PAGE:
We generally have a good idea of what is a prudent diet, a healthy diet if you will: one low in processed and refined carbohydrates, low in red meat and processed meats, high in vegetables and fresh fruits and whole grains—that’s just kind of general. You can compare that to a diet high in processed food and red meat and there are massive differences in terms of cardiovascular health, mortality, cancer, and everything under the sun. But if you plot each individual who is eating a bad diet versus a good diet, you’re gonna see some overlap, such that there are some people consuming the so-called "good diet" who actually do worse than some people on the so-called "bad diet." We used to call those the outliers.
But now, according to your studies, there’s a chance that those outliers are caused by genetic variation instead of an error in the data. In your opinion, this kind of screw up all nutritional studies we’ve got?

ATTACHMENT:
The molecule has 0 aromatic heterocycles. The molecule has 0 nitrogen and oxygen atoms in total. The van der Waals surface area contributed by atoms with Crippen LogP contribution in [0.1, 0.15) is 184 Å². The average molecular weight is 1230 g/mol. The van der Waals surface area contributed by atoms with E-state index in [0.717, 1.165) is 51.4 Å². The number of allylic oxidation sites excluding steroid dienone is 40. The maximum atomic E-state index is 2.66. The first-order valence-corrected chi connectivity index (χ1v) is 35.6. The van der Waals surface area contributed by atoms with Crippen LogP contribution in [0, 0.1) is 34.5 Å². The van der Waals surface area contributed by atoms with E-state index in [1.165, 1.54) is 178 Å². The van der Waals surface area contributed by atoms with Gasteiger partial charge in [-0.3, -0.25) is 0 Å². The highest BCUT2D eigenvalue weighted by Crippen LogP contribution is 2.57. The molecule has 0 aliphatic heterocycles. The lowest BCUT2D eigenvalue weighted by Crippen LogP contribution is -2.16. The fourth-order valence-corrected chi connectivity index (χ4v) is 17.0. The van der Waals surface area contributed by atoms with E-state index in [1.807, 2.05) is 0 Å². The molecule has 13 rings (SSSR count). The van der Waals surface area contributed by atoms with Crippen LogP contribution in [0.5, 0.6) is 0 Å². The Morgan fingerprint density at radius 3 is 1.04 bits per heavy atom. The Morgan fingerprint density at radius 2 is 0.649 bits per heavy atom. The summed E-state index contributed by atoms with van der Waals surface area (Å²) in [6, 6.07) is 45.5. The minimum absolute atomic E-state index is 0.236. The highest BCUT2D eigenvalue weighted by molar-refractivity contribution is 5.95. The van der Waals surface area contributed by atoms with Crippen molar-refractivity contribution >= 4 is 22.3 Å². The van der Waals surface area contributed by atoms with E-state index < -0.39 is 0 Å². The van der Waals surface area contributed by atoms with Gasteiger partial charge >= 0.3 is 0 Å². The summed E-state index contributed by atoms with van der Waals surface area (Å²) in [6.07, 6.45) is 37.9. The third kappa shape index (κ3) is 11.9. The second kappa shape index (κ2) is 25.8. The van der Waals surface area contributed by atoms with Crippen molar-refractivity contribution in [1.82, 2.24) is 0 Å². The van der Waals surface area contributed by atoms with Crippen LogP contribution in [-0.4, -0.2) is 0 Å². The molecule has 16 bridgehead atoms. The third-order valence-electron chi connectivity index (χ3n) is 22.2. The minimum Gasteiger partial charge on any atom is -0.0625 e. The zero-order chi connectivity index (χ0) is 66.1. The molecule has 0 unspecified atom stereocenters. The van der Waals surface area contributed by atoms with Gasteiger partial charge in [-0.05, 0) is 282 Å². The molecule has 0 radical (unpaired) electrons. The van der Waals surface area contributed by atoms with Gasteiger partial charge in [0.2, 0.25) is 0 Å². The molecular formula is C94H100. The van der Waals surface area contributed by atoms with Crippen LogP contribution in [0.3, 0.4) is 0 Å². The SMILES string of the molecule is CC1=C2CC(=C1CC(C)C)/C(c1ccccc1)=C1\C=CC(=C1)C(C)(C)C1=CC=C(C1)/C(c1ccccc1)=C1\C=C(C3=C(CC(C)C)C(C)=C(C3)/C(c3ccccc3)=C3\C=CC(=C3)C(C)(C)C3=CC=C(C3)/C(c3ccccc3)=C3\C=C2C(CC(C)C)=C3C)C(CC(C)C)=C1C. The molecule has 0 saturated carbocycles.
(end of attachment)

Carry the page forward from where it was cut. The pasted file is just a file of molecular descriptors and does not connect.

Pretty much. We really have to go back and revisit every study we’ve ever done and say, “Okay we see there’s an average improvement or an average effect on some health outcome, but how did the individuals respond?” Is there a genetic difference that can explain why someone is a super responder versus someone who’s a modest responder versus someone who responded in the opposite manner? Whether it’s saturated fat, caffeine, vitamin C, gluten—whatever vitamin or dietary factor, there’s at least one gene if not multiple ones that can impact the way we respond.
Critics would say that genetic testing for nutritional advice is over-the-top, especially since we don’t know all of the genetic factors at play. For example, coffee is really chemically complex, and there’s not research for how every gene reacts to every chemical component. Aren’t the general healthy eating guidelines enough?
First of all, most people have been tuning that message out because they hear conflicting findings. Something that’s so widely consumed like coffee, we get conflicting messages about that all the time. One day it’s good for us, one day it’s bad. When someone drinks four cups a day, they want to know if they need to cut back. We’re giving recommendations today based on just a group average.